Ms O'CONNOR - Or TASCAT, whatever. What is the solution put forward by these trolls? Is it that the planning scheme, as established by their Liberal colleagues, should be ignored and 100 per cent of dwellings approved regardless of their conformity with it? Is it that this Government's planning scheme is flawed and should be changed?
We of course get no details or solutions from these trolls. That is not their purpose. Their purpose, as is the purpose of all trolls, is simply to incite hatred and division. They do not care about solutions. We get the same sort of nonsense from Senator Abetz. The senator who lobbied against forgiving Tasmania's housing debt, but attacked the Hobart City Council for offering aid to 30 refugees on the grounds of Hobart's homelessness crisis.
These far-right Liberal ideologues fling more faeces than chimps at a zoo and have about as much to offer in the way of constructive policy dialogue. This is the quality of contributions we get from the Liberals on an issue causing serious harm to thousands of Tasmanians. Soaring rents and house prices are destroying lives. They are driving Tasmanians to the mainland in search of an affordable home. Even when these trolls acknowledge the problem, it is with some trite spin, diminishing the deep, permeating housing stress in this state to 'growing pains'. It is nothing to do with eight years of underinvesting in the supply of affordable housing. No, it is 'growing pains' says the self-loving Government. Or they insinuate that those suffering from housing stress are like that because they are simply not aspirational enough. As if aspiration could change the fact that house prices are increasing at an astronomical rate.
Wage growth is suppressed and rents are increasing, squeezing people's capacity to save. Crushing people's aspirations. As if aspiration could save them from the fact that their Government will not introduce any meaningful reforms to address one of Tasmania's worst crises, the crisis in housing and homelessness. As if aspiration could save them from the fact that their Government will not only insult them by giving a tax cut to the wealthy but will then turn around and pretend that they are actually trying to help renters.
We also cannot discuss this bill without discussing the context in which it is being introduced, that is, lobbying largely initiated and championed by property magnate and Hobart City Council candidate, apparently, Louise Elliot. Louise Elliot, who owns multiple rental properties and is also the beneficiary of a $100 000 Government grant as she runs for Hobart City Council, has claimed that Tasmania has the highest land tax rate in the country. That is apparently the basis on which our land tax should be reduced. 'In a horse race back self interest', as your predecessor Mr Polley once said to me. 'It will come home for you every time'. That is what we are seeing here from the likes of Louise Elliot and the Property Council.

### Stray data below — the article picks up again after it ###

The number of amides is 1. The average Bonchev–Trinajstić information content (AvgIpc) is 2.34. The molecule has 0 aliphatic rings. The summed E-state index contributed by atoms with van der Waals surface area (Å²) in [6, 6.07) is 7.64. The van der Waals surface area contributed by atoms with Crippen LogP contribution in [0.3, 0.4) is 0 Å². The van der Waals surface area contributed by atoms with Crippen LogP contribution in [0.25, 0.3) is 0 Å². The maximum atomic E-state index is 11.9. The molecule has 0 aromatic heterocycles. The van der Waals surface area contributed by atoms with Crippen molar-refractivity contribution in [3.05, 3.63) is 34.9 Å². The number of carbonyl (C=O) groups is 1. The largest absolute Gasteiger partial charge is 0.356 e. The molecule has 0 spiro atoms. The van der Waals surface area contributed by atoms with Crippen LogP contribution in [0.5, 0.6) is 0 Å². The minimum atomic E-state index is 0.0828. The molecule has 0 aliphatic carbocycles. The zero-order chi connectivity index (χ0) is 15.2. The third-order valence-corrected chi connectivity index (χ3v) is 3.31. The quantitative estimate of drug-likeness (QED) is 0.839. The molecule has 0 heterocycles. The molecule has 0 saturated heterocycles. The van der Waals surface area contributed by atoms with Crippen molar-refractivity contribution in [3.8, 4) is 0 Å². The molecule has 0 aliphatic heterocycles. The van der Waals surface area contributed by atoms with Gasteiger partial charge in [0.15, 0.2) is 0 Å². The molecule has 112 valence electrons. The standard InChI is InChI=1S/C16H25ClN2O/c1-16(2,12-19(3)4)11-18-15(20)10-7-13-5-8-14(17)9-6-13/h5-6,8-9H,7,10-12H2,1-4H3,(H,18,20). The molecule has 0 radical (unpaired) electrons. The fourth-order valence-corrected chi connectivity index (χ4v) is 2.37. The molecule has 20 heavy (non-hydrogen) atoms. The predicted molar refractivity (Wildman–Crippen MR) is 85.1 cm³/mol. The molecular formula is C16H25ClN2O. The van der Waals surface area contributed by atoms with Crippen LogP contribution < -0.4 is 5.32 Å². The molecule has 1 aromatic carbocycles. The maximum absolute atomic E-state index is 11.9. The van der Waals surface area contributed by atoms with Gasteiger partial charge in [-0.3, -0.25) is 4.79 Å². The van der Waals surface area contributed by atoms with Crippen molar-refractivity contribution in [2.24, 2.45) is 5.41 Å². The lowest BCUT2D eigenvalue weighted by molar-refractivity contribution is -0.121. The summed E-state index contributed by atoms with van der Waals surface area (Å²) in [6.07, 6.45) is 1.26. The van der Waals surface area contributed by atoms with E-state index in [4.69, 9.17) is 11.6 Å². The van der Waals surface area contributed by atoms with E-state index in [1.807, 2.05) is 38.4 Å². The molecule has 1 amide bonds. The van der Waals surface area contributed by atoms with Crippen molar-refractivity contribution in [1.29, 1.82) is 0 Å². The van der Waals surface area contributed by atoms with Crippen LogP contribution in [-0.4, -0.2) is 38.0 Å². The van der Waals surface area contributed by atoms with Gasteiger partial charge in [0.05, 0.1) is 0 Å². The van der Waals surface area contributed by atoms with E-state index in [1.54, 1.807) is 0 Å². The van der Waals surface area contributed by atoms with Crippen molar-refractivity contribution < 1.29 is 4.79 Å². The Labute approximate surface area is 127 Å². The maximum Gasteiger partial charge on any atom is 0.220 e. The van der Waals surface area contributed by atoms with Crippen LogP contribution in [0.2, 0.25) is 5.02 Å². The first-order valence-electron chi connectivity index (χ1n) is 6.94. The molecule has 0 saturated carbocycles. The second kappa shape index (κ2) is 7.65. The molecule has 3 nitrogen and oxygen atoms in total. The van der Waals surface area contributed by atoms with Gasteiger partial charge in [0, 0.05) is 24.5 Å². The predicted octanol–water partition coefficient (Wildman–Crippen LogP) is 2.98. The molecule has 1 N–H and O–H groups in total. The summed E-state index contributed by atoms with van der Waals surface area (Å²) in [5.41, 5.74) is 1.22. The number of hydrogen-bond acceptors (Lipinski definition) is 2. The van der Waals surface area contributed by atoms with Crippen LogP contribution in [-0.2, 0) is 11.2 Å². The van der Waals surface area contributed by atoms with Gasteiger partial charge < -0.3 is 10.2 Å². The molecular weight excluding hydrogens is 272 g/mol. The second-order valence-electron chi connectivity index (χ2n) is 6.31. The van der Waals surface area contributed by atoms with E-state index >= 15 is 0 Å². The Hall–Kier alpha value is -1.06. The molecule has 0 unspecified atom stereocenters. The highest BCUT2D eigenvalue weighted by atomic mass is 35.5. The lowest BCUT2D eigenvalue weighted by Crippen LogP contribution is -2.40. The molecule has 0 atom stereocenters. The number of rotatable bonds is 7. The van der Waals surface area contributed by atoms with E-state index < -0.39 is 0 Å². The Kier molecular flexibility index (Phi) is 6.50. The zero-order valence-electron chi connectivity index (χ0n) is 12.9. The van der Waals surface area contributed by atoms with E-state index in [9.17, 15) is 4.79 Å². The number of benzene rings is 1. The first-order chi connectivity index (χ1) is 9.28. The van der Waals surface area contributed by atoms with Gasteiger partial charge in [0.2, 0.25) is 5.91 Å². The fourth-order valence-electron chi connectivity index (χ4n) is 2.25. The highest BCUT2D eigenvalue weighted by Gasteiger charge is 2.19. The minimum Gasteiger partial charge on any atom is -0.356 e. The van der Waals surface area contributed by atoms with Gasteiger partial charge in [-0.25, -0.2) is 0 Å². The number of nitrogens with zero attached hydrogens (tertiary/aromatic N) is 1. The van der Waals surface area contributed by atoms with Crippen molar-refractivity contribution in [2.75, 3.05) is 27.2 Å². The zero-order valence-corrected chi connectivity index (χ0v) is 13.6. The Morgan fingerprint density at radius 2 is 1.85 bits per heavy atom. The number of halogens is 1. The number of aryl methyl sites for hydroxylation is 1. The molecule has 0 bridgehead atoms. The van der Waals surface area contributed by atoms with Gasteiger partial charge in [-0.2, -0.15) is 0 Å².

The truth is more complicated than that. At lower combined property values it is true that Tasmania has the most expensive land tax rate of any state. However, we also have the lowest maximum rate. This means that at about $2.1 million in value, South Australia becomes more expensive than Tasmania. At $6 million in value, Tasmania's land tax bill is cheaper than every state other than Queensland. At $8.5 million, Tasmania's land tax bill becomes the cheapest out of every state. Of the territories, the Northern Territory stands alone as having no land tax, the Australian Capital Territory has an inverse trend which is more expensive at lower values and cheaper at higher values, relative to Tasmania.
The point is, if this were really a conversation about coming into line with other jurisdictions, discussion of higher maximum land tax rates would also be on the table. If it was, we might be having a very different conversation right now. We might be having an honest, frank and evidence based conversation. We might be having a conversation that does not insult the intelligence of this House and the Tasmanian people. This is not about Tasmania being out of step with other jurisdictions. This is opportunism from wealthy landowners, like Louise Elliot, who are happy to benefit from increasing property values and rents but are not willing to pay the increased land tax costs that come with these windfalls. They are apparently happy for health, education and the construction of new, affordable housing to be underfunded or paid for out of the pockets of Australian workers, rather than their own bulging pockets.
We do not support this bill. It is based on a lie. It rips off public services. It is a disgraceful piece of legislation that I am sure in their quiet moments, people in Treasury are tearing their hair out about, if they have any.